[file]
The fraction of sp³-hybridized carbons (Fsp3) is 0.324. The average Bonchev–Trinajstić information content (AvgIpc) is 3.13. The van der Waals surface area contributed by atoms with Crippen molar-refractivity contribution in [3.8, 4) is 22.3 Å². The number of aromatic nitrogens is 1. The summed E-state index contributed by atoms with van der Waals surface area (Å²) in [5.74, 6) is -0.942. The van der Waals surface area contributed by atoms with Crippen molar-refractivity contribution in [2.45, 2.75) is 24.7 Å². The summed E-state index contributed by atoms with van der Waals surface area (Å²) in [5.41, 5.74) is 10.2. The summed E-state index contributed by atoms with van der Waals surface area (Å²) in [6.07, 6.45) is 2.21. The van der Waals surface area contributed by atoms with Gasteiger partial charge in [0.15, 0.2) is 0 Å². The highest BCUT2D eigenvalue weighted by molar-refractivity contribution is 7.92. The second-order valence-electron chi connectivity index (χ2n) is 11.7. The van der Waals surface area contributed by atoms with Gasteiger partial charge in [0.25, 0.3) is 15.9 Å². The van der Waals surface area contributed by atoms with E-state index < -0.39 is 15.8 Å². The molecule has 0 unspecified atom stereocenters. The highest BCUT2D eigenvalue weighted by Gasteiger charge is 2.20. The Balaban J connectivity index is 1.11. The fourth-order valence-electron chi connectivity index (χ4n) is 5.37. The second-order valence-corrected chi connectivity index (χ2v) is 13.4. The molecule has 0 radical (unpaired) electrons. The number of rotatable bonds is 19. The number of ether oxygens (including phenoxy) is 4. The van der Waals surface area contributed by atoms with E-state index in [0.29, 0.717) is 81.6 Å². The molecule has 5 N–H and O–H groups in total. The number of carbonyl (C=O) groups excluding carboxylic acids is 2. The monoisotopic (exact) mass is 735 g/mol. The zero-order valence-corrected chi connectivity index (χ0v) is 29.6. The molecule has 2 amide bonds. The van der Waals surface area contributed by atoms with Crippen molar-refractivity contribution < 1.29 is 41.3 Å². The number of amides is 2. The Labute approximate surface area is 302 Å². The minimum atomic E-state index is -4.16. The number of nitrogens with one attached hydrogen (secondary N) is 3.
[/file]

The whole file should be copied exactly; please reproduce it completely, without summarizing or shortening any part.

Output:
The fraction of sp³-hybridized carbons (Fsp3) is 0.324. The average Bonchev–Trinajstić information content (AvgIpc) is 3.13. The van der Waals surface area contributed by atoms with Crippen molar-refractivity contribution in [3.8, 4) is 22.3 Å². The number of aromatic nitrogens is 1. The summed E-state index contributed by atoms with van der Waals surface area (Å²) in [5.74, 6) is -0.942. The van der Waals surface area contributed by atoms with Crippen molar-refractivity contribution in [2.45, 2.75) is 24.7 Å². The summed E-state index contributed by atoms with van der Waals surface area (Å²) in [5.41, 5.74) is 10.2. The summed E-state index contributed by atoms with van der Waals surface area (Å²) in [6.07, 6.45) is 2.21. The van der Waals surface area contributed by atoms with Gasteiger partial charge in [0.15, 0.2) is 0 Å². The highest BCUT2D eigenvalue weighted by molar-refractivity contribution is 7.92. The second-order valence-electron chi connectivity index (χ2n) is 11.7. The van der Waals surface area contributed by atoms with Gasteiger partial charge in [0.25, 0.3) is 15.9 Å². The van der Waals surface area contributed by atoms with E-state index < -0.39 is 15.8 Å². The molecule has 0 unspecified atom stereocenters. The highest BCUT2D eigenvalue weighted by Gasteiger charge is 2.20. The Balaban J connectivity index is 1.11. The fourth-order valence-electron chi connectivity index (χ4n) is 5.37. The second-order valence-corrected chi connectivity index (χ2v) is 13.4. The molecule has 0 radical (unpaired) electrons. The number of rotatable bonds is 19. The number of ether oxygens (including phenoxy) is 4. The van der Waals surface area contributed by atoms with E-state index in [0.29, 0.717) is 81.6 Å². The molecule has 5 N–H and O–H groups in total. The number of carbonyl (C=O) groups excluding carboxylic acids is 2. The monoisotopic (exact) mass is 735 g/mol. The zero-order valence-corrected chi connectivity index (χ0v) is 29.6. The molecule has 2 amide bonds. The van der Waals surface area contributed by atoms with Crippen molar-refractivity contribution < 1.29 is 41.3 Å². The number of amides is 2. The Labute approximate surface area is 302 Å². The minimum atomic E-state index is -4.16. The number of nitrogens with one attached hydrogen (secondary N) is 3.